LIKE many young American males, James Acton had dreams of gridiron glory. But in the fall of 1991, when he tried out for the seventh-grade football team in his Vernonia, Ore., school district, he found out that he would have to pass a mandatory drug test before he could don pads and rush onto the field against interscholastic rivals.
The school board said it was trying to quash a drug epidemic among school children. James said the drug test was an infringement on his rights - and he and his parents sued. The result is a legal scrap that has now risen all the way to the Super Bowl of United States jurisprudence, the Supreme Court.
By taking up the Vernonia School District v. Acton case, Supreme-Court justices this week gave notice that they intend to deliver some answers to long-open questions about the legality of drug tests, the rights of middle- and high-school students, and associated Fourth Amendment search-and-seizure issues.
``That this will have a major impact on this area of the law seems to be to be clear,'' says Peter Meyers, a George Washington University professor who teaches a course on drugs and the law.
Vernonia, a small logging community northwest of Portland, began its drug-testing program in 1989 because educators believed drug and alcohol abuse had ``invaded'' the school district's sports programs, according to the district's court petition. Less-drastic measures such as antidrug education programs had been tried, to little effect.
What was worse, many top athletes appeared to be at the center of a growing drug culture in the school. Administrators feared that this corruption ``would have a significant poisoning impact on the broader student population, including the younger and more impressionable elementary-school students,'' the court petition said.
The test policy required all student athletes, male and female, to undergo urinalysis for a wide range of illegal drugs at the beginning of their sports season. Random testing continued through the year.
If one test was positive, athletes were required to attend drug-treatment programs; subsequent failures were punishable by suspension from sports.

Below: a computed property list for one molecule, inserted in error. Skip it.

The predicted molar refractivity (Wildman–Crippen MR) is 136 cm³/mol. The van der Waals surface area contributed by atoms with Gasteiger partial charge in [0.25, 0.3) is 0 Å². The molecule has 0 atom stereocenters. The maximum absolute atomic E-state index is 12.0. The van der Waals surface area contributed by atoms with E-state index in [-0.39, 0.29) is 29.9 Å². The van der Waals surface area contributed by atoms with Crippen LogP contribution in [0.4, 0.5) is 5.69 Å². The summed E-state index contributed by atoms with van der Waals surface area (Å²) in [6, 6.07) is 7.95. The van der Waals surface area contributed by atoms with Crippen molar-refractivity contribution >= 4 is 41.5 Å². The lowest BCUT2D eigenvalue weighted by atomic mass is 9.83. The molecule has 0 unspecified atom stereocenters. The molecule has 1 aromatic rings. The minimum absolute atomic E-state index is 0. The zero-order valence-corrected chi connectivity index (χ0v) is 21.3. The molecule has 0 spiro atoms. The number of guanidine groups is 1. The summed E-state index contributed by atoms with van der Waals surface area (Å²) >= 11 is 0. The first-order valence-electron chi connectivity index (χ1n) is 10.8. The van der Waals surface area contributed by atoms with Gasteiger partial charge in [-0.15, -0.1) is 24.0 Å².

By all accounts, James Acton was a class act, a smart kid, and never gave any suspicion that he used drugs. He thought his exemplary school record was enough evidence of his integrity. When school authorities didn't accept that view, he and his parents took the legal option. Eventually, the San Francisco-based 9th US Circuit Court of Appeals took his side, saying the policy violated Fourth Amendment guarantees against unreasonable government searches.
In the past, the Supreme Court has indicated that it will uphold drug-test programs of government workers when public safety is an issue.
In 1989, the Court held that railway workers could be forced to take tests after accidents and that some federal Drug Enforcement narcotics agents could themselves be required to undergo urinalysis.
But as Professor Meyers of George Washington University notes, these were narrow rulings in obviously compelling cases.
Since then a number of other cases have been percolating up from lower-court levels regarding the rights of Americans to refuse drug tests. Some colleges have had student-athlete drug-testing programs upheld by lower courts. But earlier this year the Supreme Court let pass without comment a Colorado Supreme Court decision finding University of Colorado drug tests an invasion of privacy.
While many universities have drug-test programs, few high schools do. The ruling on the Acton case will thus be an important one.